Since last century, snow sustains a ski tourism industry worth more than $5 billion just in the USA. Its seasonal swings dictates the calendar for summer and winter outdoor activities that generate roughly €50 billion turnover in the European Alps yearly.
With such an impact, monitoring the white gold’s presence and depth as well as forecasting its arrival has become a crucial activity in the major mountain touristic destinations. This is not only to keep us entertained and safe, but to sustain the rich economic tissue and population living in these regions.
So, in this context, how does near real-time snow data create value for tourism throughout the seasons?
In Winter: from ski resort selection to soft activity planning
Selecting the ski resort with the best snow conditions is a priority for users seeking to maximize the value for the money. This is the premise based on which resorts do publish snow reports (such as this one of Zermatt) and several websites and apps offer reports comparing conditions in multiple resorts and “powder alerts” (such as OpenSnow or OnTheSnow). These often remain general at ski-resort level.
Accurate, detailed and near real-time snow data on metrics such as extent, depth and recent snowfall can help users not just to choose the ski resort for their holidays, but to maximize the day’s fun by choosing the right area and slopes.
Furthermore, for foot activities such as snowshoeing, snow data helps choosing the right trail with enough depth throughout the entire way — or the right approach for a ski-mountaineering day.
In Autumn & Spring: safely adapting to climate change
In 2016, a study carried on by the WSL Institute for Snow and Avalanche Research SLF showed that compared to 1970, the average length of the snow season in the Alps decreased by 37 days. That’s more than a month — and these are just averages for any given elevation, with some lower altitude areas virtually deprived from any snow at all when compared to 1970.
For the Alpine ski industry […] this is potentially an extinction-level event […] down the mountains, the disappearance of snow has already begun to devastate the ski industry, as well as the communities that rely on it. Full article at The Guardian.
The impact on the global ski industry is unfolding, as voices raise to take adaptation measures to preserve the way of life of the affected population. Among such measures it is proposed to further develop Autumn and Spring tourism based on the raising opportunity for non-snow outdoor activities — as, for example, this study in the Swiss Alps shows (version in French or German).
This new adaptation opportunity raises new questions and challenges: during Autumn, it can still snow at any time, while during spring, the snow melting processes make any activity area safe only gradually. Precise data on snow conditions play a key role in reassuring, raising awareness and securing a population which is unaware, reluctant or uncertain about practicing traditional summer activities during the traditional off-season periods.
In addition, snow data can greatly help touristic destinations during the planning phase of new touristic product development, helping them choose optimal areas for new trails.
In Summer: avoiding treacherous snow patches
While most people do not expect finding snow along their hiking trail in the summer months, this isn’t actually an exceptional event and still causes up to 6% of fatal and non-fatal accidents on average every summer— and althought this may seem small, the absolute numbers cannot be neglected (e.g. about 40 accidents/year in Austria and 86 accidents/year in Switzerland).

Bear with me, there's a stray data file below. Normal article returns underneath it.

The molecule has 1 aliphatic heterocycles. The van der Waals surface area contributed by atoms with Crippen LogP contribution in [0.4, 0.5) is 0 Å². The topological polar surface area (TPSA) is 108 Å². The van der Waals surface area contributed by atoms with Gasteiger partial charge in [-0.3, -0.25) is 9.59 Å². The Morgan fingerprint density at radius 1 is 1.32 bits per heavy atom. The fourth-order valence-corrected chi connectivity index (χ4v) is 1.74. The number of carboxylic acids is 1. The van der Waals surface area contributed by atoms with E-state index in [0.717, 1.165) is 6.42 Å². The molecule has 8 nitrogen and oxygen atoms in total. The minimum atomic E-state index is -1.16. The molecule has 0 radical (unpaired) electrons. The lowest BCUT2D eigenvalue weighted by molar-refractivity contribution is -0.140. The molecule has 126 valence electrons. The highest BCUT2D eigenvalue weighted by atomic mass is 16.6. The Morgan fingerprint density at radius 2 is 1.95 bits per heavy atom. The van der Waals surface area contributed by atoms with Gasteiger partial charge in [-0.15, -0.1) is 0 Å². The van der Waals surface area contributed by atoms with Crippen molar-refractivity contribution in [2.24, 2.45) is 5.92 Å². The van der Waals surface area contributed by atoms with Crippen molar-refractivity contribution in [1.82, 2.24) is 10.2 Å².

Hard snowpacks pose a great risk of falling which can often prove fatal. Either due to high altitude and low sun exposure of some locations or an excepcionally snowy late winter, these snowpacks can remain well into the summer season. I found myself in such a situation during the early summer season few years ago near Pontresina, Switzerland: crossing a very exposed but relatively small snowpack which I could not expect and I lived as a near-death experience. My hiking companion luckily helped me out.
Accurate and timely snow data has a great potential to help avoiding such dangerous trail sections during summer. As an example, the image above depicts the snow near Mount Etna, Italy, making the western ascension a much more reasonable choice. Such snow can be precisely monitored and mapped daily using satellite data.
New snow data requirements in the digital era
Snow data is already generated today in many formats, shapes and flavours. However, its applicability remains crippled due to low resolution, low update frequency, or low integrability with other systems.
In order for snow data to provide the most value in outdoor tourism applications today and in the future, there is no doubt that this has to come in digital format, meeting the following minimum requirements:
- The resolution at which the snow extent is mapped has to be high enough, ideally higher than 50 meters, and be based on actual observations.
- Not just the snow extent, but the depth must also be mapped — as it may be easy to traverse a 1cm deep fresh snowfield or impossible if this is knee-deep, requiring different equipment and experience levels.
- The snow extent and depth mapping is updated as frequently as possible, but at least daily.
- The snow data can be easily visualized and seamlessly integrated in any application, system and/or platform.
- It has to cover the entire world, avoiding the complexity of using and integrating multiple providers for different geographies.
In conclusion, such snow data would make everyone in the tourism industry win now and prepare for the future; including the destinations, the service & content providers and of course, the end user.
At WeGaw, our mission is to deliver a solution meeting and exceeding the above requirements — which you can already access and explore at DeFROST.io .